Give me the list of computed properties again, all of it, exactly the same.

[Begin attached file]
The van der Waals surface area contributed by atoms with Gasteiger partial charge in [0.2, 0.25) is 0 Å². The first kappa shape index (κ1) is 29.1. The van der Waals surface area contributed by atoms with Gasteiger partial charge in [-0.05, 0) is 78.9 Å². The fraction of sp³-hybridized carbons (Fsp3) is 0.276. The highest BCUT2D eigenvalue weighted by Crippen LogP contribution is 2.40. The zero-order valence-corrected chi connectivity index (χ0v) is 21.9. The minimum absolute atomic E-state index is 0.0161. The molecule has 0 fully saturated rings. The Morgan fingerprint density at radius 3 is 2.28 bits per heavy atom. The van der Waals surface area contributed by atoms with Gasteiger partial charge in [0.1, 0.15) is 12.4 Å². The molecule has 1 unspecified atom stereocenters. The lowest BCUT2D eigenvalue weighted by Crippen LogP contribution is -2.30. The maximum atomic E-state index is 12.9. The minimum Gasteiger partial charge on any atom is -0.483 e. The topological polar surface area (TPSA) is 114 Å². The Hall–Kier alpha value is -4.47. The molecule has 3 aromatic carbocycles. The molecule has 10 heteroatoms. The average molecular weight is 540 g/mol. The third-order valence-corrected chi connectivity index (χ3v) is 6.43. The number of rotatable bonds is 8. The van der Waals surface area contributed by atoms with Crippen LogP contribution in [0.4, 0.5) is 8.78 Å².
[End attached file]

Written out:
The van der Waals surface area contributed by atoms with Gasteiger partial charge in [0.2, 0.25) is 0 Å². The first kappa shape index (κ1) is 29.1. The van der Waals surface area contributed by atoms with Gasteiger partial charge in [-0.05, 0) is 78.9 Å². The fraction of sp³-hybridized carbons (Fsp3) is 0.276. The highest BCUT2D eigenvalue weighted by Crippen LogP contribution is 2.40. The zero-order valence-corrected chi connectivity index (χ0v) is 21.9. The minimum absolute atomic E-state index is 0.0161. The molecule has 0 fully saturated rings. The Morgan fingerprint density at radius 3 is 2.28 bits per heavy atom. The van der Waals surface area contributed by atoms with Gasteiger partial charge in [0.1, 0.15) is 12.4 Å². The molecule has 1 unspecified atom stereocenters. The lowest BCUT2D eigenvalue weighted by Crippen LogP contribution is -2.30. The maximum atomic E-state index is 12.9. The minimum Gasteiger partial charge on any atom is -0.483 e. The topological polar surface area (TPSA) is 114 Å². The Hall–Kier alpha value is -4.47. The molecule has 3 aromatic carbocycles. The molecule has 10 heteroatoms. The average molecular weight is 540 g/mol. The third-order valence-corrected chi connectivity index (χ3v) is 6.43. The number of rotatable bonds is 8. The van der Waals surface area contributed by atoms with Crippen LogP contribution in [0.4, 0.5) is 8.78 Å².